Going through the course of my day, I am always exploring, collecting inspiration in jotted notes or photographs or collages. I consider this research for my art and they too come in spurts, little gifts, unexpected insights into the lights and darks of humanity. Part of the mystery of being an artist and having senses attuned is always being ready to catch something when it shows up. Creativity comes to us this way, in spurts amidst the mundane. But we need both, the bursts and the times in between. When I think of this subject, I always think of this quote from Gift From the Sea:
“What release to write so that one forgets oneself, forgets one’s companion, forgets where one is or what one is going to do next – to be drenched in work as one is drenched in sleep or in the sea…And then, pricked by hunger, we rise at last in a daze, for a late lunch. Reeling a little from our intense absorption, we come back with relief to the small chores of getting lunch, as if they were lifelines to reality – as if we had indeed almost drowned in the sea of intellectual work and welcomed the firm ground of physical action under our feet.”
Several posts are where you write about comparing yourself to other artists and their seemingly abundant creativity and productivity. You certainly aren’t the only one comparing yourself to others, wanting to be them instead of learning from them and creating yourself. How have you worked through this and if you are still in the process of finding your own niche, what are you doing to create that particular habitat for yourself?
This is such a dance. A lesson in give and take.
Like I mentioned earlier, I’ve tried a lot of different artistic mediums in the last 8 years or so. Any artist I liked I tried to copy their work. If something resonated with me, I tried to do it myself. I think a lot of trial and error like this is normal and even helpful. But it can also be fairly discouraging because you end up creating a lot of what feels like crap. Lots of mistakes. Lots of failure. Lots of envy for the artists that seem to have already arrived.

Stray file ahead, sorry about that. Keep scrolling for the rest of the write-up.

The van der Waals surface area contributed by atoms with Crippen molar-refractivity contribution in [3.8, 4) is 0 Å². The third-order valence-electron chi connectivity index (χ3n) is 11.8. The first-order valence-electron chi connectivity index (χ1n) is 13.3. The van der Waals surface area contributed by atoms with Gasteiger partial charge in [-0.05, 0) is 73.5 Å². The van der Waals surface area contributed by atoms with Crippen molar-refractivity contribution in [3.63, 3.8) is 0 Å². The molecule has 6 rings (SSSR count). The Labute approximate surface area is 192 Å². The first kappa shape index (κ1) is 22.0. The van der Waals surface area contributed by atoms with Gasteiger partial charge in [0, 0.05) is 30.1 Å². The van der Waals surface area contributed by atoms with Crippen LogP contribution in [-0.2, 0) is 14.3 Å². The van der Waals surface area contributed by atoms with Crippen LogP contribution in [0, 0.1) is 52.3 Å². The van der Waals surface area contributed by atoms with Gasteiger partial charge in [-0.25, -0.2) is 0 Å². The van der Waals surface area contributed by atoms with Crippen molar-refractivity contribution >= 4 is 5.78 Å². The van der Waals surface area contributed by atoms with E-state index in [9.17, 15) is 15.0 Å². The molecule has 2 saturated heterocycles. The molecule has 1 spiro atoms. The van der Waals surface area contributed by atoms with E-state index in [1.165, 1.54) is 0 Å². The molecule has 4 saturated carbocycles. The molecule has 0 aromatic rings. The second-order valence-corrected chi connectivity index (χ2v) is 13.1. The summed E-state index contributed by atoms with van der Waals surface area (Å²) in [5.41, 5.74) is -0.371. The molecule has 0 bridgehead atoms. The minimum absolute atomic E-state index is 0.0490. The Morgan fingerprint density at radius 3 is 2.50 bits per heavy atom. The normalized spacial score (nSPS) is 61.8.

I think when it comes to art it’s easy to focus too much on the “am I being successful?” question and not enough on the “am I enjoying this?” question. Anytime we can isolate what it is we enjoy, we’re much more likely to relax and create better art.
For a time I was doing the sewing thing, and I fell into this process of creating stuffed animals based on my kids’ drawings. I received a lot of positive feedback on these creations. I had people suggesting I create a whole business out of this. I really was excited about how they turned out and loved making their drawings come to life, but I just couldn’t get passionate about sewing long-term. I remember thinking, I should just suck it up and do it. This could be my big artistic break, my chance at being successful. I felt guilty for not wanting to pursue it. I was fearful that if I didn’t continue it I would lose fans or friends or blog readers. People would think I was a failure. My identity became wrapped up in success because all the artists I loved were being successful.
Since that time I have found a niche in writing. It feels nice to have one thing to focus on, but even within writing there are the challenges of comparison. It can be so hard to fight for your own voice, letting yourself do art your own way. I have dreams to create non-traditional books that look more messy like my journals. I also have dreams to publish a novel some day. Getting to these dreams will mean lots of battles with comparison along the way.
Something that has proved helpful to me is Ralph Waldo Emerson’s Self-Reliance book. I have learned volumes from its truths. He has a line in there about how Shakespeare had no Shakespeare to learn from. He just had to do his own thing, what felt right within him. Last night I was journaling this very thing. If I don’t see someone doing what I want to do, then I’m going to have to create my own way of doing it. Trust my instincts. Trust being out on the scary edge of creativity.
I have also learned to give myself plenty of grace. Coming into our own artistic voice takes time. I am certainly still on the journey.
You’ve written several e-books and are now working on a book that you hope to be published through the means most are familiar. Has developing the idea for this book been different than those you’ve self published?
No, no different, just more extensive and elaborate.